After years of underperforming the market, hedge funds have gotten hot on stocks.
Allocations in the $3 trillion industry have turned to their most bullish positions ever, with a net-long exposure of 57 percent entering 2015, according to a Goldman Sachs analysis.
Jumping on the equities bandwagon hasn't helped turn around the group's waning fortunes, however. The average fund has returned just one percent in 2015, lagging major indexes like the , which is up 2.4 percent so far, and the Russell 3000, which has risen 2.6 percent. The reason is a "poorly timed" move that came as the index slid 3 percent in January, the analysis said.
Goldman did deem the returns "respectable" given that the Sharpe ratio, which measures returns when adjusted for risk, is 0.2 for hedge funds and 0.1 for the S&P 500. That's some consolation for an industry that has underperformed the S&P 500 for six years running—essentially, since the end of the financial crisis—and brought home just a 3 percent return in 2014 when the broader market gauge jumped nearly 14 percent.
"Market timing and popular positions have worked against hedge fund returns YTD while a rise in volatility and commitment to energy stocks have supported returns," Goldman said in a report for clients.
Goldman said it has found the most luck from an investing standpoint by tracking the highest "concentration" level of companies owned by hedge funds. The firm defines the term as examining ownership as a share of market capitalization—as opposed to the most-owned stocks by total shares—and said the strategy has beaten the S&P 500 69 percent of the time.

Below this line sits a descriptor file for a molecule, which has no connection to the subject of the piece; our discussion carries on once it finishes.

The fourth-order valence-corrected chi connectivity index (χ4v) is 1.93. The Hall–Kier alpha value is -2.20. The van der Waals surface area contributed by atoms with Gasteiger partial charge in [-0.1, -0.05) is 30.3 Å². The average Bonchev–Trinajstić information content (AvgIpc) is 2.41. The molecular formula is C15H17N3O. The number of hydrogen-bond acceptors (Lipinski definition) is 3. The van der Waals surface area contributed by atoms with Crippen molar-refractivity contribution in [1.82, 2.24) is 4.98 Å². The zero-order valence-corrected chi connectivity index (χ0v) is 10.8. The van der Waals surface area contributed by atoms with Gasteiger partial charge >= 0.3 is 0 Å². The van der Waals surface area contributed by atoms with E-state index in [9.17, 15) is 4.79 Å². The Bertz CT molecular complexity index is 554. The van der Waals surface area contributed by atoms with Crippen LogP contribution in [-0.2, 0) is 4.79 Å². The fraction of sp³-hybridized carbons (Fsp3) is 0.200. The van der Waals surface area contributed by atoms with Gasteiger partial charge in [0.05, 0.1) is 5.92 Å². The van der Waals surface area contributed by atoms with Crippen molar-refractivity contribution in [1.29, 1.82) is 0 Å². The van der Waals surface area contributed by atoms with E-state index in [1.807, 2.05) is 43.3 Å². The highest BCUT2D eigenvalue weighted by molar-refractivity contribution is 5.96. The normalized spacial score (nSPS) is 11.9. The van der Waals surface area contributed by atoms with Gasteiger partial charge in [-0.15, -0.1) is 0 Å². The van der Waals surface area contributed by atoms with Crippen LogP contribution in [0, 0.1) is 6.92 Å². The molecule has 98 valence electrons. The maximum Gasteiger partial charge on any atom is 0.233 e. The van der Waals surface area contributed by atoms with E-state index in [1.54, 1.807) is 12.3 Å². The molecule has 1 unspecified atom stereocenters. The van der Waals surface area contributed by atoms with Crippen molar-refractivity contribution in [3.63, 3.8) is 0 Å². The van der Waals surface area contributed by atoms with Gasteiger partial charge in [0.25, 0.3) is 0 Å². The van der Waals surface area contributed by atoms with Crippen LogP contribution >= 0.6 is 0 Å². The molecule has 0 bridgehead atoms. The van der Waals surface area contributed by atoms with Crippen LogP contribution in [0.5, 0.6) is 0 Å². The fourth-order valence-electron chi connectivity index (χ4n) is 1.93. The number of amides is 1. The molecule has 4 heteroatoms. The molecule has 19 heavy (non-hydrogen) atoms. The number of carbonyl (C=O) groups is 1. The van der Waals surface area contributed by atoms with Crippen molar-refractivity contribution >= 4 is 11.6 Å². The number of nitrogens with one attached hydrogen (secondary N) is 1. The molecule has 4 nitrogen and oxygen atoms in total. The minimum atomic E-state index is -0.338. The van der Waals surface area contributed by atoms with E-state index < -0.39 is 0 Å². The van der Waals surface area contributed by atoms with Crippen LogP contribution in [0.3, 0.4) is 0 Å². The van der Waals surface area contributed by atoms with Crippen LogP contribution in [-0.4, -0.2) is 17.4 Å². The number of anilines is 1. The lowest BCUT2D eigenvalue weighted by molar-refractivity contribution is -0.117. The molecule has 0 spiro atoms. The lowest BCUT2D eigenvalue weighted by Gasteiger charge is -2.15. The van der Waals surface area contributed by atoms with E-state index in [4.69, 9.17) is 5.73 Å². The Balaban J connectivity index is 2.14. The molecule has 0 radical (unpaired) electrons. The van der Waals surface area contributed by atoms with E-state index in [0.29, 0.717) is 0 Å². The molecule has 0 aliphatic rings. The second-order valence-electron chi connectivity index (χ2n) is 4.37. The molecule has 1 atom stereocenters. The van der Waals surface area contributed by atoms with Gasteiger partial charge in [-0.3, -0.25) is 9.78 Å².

More broadly, hedge funds again are hitching their hopes to Apple after cutting allocations to the tech bellwether. Close to one in five of the funds in Goldman's hedge universe own Apple, while 12 percent have it as a top 10 position. That's a good thing, with shares exploding 19.4 percent in 2015, Apple ownership has helped conceal some other less-fortuitous moves in the industry.
Energy also has been a winning bet. The sector as a portion of the S&P 500 is flat year to date but up a solid 5.2 percent in February thanks to a 19.5 percent gain in the refining and marketing sector.
There also has been indication that hedge funds are heading toward tech. Bank of America Merrill Lynch said fund managers have increased bullish positions on the Nasdaq index at the "strongest pace in more than a year."
The index, which tracks mostly technology issues, is leading its major competitors with a 4.6 percent return.